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Mortgage Defaults

  • Leonardo Martinez
  • Juan Carlos Hatchondo
  • Juan M. Sanchez

This paper incorporates house price risk and mortgages into a standard incomplete market (SIM) model. The model is calibrated to match U.S. data and accounts for non-targeted features of the data such as the distribution of down payments, the life-cycle profile of home ownership, and the mortgage default rate. The average coefficients that measure the agents' ability to self-insure against income shocks are similar to those of a SIM model without housing but housing increases the values of these coefficients for younger agents. The response of consumption to house price shocks is minimal. The introduction of minimum down payments or income garnishment benefits a majority of the population.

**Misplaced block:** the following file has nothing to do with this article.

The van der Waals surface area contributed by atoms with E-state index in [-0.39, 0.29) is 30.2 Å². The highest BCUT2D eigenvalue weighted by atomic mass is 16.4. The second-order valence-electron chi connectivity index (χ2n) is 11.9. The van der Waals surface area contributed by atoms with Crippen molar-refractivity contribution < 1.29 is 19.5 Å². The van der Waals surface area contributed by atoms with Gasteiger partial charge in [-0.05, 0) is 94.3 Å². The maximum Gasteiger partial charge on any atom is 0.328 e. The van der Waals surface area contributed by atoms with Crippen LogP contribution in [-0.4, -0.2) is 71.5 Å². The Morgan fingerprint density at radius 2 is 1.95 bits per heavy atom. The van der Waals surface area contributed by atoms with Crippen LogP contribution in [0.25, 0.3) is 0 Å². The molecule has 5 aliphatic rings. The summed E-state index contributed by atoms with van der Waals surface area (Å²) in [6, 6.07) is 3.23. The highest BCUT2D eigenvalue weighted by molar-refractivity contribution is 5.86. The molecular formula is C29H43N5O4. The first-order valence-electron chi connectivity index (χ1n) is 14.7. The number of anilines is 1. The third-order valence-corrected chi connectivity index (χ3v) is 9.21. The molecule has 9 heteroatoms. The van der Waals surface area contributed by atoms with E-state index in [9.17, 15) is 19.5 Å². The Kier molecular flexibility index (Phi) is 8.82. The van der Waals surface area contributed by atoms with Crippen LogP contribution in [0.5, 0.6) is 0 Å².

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Paper provided by International Monetary Fund in its series IMF Working Papers with number 12/26.

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Length: 33
Date of creation: 01 Jan 2012
Date of revision:
Handle: RePEc:imf:imfwpa:12/26
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  1. Christopher D. Carroll & Misuzu Otsuka & Jiri Slacalek, 2011. "How Large Are Housing and Financial Wealth Effects? A New Approach," Journal of Money, Credit and Banking, Blackwell Publishing, vol. 43(1), pages 55-79, 02.
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  39. Athreya, Kartik B., 2002. "Welfare implications of the Bankruptcy Reform Act of 1999," Journal of Monetary Economics, Elsevier, vol. 49(8), pages 1567-1595, November.
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